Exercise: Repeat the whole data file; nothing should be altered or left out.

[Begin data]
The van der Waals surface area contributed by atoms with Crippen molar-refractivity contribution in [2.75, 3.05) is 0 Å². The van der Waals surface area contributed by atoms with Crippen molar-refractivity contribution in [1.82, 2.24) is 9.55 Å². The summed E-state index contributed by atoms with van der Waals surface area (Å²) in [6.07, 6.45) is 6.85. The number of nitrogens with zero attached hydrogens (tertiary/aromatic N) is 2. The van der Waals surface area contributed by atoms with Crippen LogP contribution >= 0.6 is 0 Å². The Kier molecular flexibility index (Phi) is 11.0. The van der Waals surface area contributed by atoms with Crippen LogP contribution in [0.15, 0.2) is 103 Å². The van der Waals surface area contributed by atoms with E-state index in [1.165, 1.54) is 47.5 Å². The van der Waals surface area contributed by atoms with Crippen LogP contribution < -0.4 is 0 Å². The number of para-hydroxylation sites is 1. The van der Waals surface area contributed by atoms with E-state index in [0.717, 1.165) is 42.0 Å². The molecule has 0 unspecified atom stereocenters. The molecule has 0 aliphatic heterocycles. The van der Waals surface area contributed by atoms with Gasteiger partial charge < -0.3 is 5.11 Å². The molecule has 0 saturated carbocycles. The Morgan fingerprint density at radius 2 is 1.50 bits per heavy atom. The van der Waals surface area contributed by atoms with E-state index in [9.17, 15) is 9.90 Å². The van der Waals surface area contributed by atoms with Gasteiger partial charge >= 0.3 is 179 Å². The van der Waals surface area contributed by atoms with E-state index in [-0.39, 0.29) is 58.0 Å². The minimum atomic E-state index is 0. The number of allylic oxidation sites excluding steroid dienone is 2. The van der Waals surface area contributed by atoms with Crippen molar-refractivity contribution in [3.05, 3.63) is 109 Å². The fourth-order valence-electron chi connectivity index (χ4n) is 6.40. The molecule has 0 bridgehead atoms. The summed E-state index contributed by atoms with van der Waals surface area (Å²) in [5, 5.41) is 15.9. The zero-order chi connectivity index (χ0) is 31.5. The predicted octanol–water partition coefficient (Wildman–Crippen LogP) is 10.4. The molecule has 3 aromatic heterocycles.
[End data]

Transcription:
The van der Waals surface area contributed by atoms with Crippen molar-refractivity contribution in [2.75, 3.05) is 0 Å². The van der Waals surface area contributed by atoms with Crippen molar-refractivity contribution in [1.82, 2.24) is 9.55 Å². The summed E-state index contributed by atoms with van der Waals surface area (Å²) in [6.07, 6.45) is 6.85. The number of nitrogens with zero attached hydrogens (tertiary/aromatic N) is 2. The van der Waals surface area contributed by atoms with Crippen LogP contribution >= 0.6 is 0 Å². The Kier molecular flexibility index (Phi) is 11.0. The van der Waals surface area contributed by atoms with Crippen LogP contribution in [0.15, 0.2) is 103 Å². The van der Waals surface area contributed by atoms with E-state index in [1.165, 1.54) is 47.5 Å². The van der Waals surface area contributed by atoms with Crippen LogP contribution < -0.4 is 0 Å². The number of para-hydroxylation sites is 1. The van der Waals surface area contributed by atoms with E-state index in [0.717, 1.165) is 42.0 Å². The molecule has 0 unspecified atom stereocenters. The molecule has 0 aliphatic heterocycles. The van der Waals surface area contributed by atoms with Gasteiger partial charge < -0.3 is 5.11 Å². The molecule has 0 saturated carbocycles. The Morgan fingerprint density at radius 2 is 1.50 bits per heavy atom. The van der Waals surface area contributed by atoms with E-state index in [9.17, 15) is 9.90 Å². The van der Waals surface area contributed by atoms with Gasteiger partial charge >= 0.3 is 179 Å². The van der Waals surface area contributed by atoms with E-state index in [-0.39, 0.29) is 58.0 Å². The minimum atomic E-state index is 0. The number of allylic oxidation sites excluding steroid dienone is 2. The van der Waals surface area contributed by atoms with Crippen molar-refractivity contribution in [3.05, 3.63) is 109 Å². The fourth-order valence-electron chi connectivity index (χ4n) is 6.40. The molecule has 0 bridgehead atoms. The summed E-state index contributed by atoms with van der Waals surface area (Å²) in [5, 5.41) is 15.9. The zero-order chi connectivity index (χ0) is 31.5. The predicted octanol–water partition coefficient (Wildman–Crippen LogP) is 10.4. The molecule has 3 aromatic heterocycles.